Almost immediately, breathtakingly large donations poured in. The last time I looked, nearly a billion Euros had been pledged, mainly it seems from billionaires, for the reconstruction work. Whilst I too hope that the building will one day be restored to its former glory, I must admit to finding this eagerness to help by the super wealthy, left me feeling ever-so-slightly bemused. I am immediately reminded of the fire at Grenfell Tower, London in 2017, which took seventy-one lives. In the many months since about 27 million pounds has been raised. This money has been received from small personal donations, to help the traumatised survivors, who are mostly low-income individuals - no vast billionaire pledges seen here, it would seem! And before you think it - no, I’m not writing a rant about the hypocrisy of the wealthy. I think this is something we should all be paying our attention to - asking ourselves questions like, “what do we truly value?” and “which items in life can be labelled ‘priceless’ and why?”.
We live at a time when it is estimated that something on a scale of 150- 200 species of plant, animal, bird and insect might be becoming extinct every single day. The WWF says that nothing on this scale has happened in our planet’s history since the dinosaurs, and that unlike the causes for the previous extinctions, one species is solely responsible - namely, us! In 2018 the world’s leading climate scientists warned that there are only a dozen years left before we see irrevocable climate breakdown. The forecasts for our pollinator insects over the next hundred years, which we rely on for the food on our plates, look utterly dire. We are told by experts time and time again that fossil fuels are to blame and must remain in the ground and that we must develop renewable systems at a faster rate. In the UK we have the most backward-looking government I recall experiencing over my entire lifetime - they think fracking is a jolly good thing, and that most of the stuff to do with renewable energy and ‘green issues’ are just ‘Lefty nonsense’. They seem to think that providing bottle banks and banning free plastic bags in supermarkets is radical change. Are they serious, if so, possibly a bit Tim Nice-but-Dim, or are they simply disingenuous? I’ll let you, the reader of this blog post, decide the answer to that one.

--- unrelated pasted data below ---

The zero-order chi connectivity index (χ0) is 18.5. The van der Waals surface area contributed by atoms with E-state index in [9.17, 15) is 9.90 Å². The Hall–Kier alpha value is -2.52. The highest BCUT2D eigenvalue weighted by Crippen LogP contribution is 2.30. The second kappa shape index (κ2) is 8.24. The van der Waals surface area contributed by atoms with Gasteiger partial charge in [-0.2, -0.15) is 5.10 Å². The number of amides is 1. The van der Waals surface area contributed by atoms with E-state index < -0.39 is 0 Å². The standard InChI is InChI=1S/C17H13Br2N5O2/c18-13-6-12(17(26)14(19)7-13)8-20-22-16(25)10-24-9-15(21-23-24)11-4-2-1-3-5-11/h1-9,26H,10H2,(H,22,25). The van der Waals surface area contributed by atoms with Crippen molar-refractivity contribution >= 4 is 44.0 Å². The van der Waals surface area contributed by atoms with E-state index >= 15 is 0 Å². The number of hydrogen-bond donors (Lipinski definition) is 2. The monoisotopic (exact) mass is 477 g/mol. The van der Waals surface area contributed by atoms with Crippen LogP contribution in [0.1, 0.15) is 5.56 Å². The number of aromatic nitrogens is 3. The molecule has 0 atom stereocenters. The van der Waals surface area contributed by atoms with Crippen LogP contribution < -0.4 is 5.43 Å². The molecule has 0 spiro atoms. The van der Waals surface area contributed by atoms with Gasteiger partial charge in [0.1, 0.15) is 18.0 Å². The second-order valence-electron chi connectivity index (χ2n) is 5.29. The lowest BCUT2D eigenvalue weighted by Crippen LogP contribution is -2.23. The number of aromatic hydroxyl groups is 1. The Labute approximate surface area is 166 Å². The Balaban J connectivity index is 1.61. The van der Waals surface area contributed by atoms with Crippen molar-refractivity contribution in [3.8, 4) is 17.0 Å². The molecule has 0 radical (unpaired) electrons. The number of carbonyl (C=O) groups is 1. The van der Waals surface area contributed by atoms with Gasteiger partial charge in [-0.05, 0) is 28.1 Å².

So what are the objects we consider to be of the highest value, and which items do we meet in life and label ‘priceless’?
I’d list my baby granddaughters, my wife, my son, our family and friends; then the people in my community who I don’t know personally but who I greet on the pavement; those people who have at times materialised as if from nowhere to lend a hand in a time of need. I guess the same list would apply to just about every person in the world, I expect we all have someone we love and friends we like. Most of us just want to be happy and enjoy our lives with our friends and families. Yet we seem to suffer from collective amnesia when it comes to climate breakdown and the ticking clock - just eleven years left! We mourn the destruction of a great cathedral but what about the cathedral that is nature? Shouldn’t we be in mourning for the creatures and plants that become extinct each day? Notre Dame can be repaired after just a few decades, but the world we’re leaving for our children and their children will take our planet several million years to recover from.
I told someone recently that I was considering adopting a plant-based diet as part of a (small) personal contribution to the fight against climate change. Their reply shocked me. They said that as they had no children or grandchildren they saw no reason to amend their behaviour in any way. Whilst I’m sure that person is not unique for holding such views, I sincerely hope they are not shared by the majority, if so, then Eckhart Tolle is right when he declares in The Power of Now that the human race is suffering from mass insanity.
I am glad that Notre Dame will be rebuilt, it is a wonderful sight to behold, and Paris just wouldn’t be the same without it, but at the end of the day, it is just a beautiful building. Let's spare a thought for the miracle that is the great barrier reef and its coral eco-system dying because of pollution, or the rain forest being systematically destroyed for logging, soya and palm oil. I’d say that the unpolluted earth, the air we breathe, the water we drink, and the people, plants, birds, fish and animals that populate it are our most priceless assets. As a species we seem to get confused over and over again about the difference between cost and value.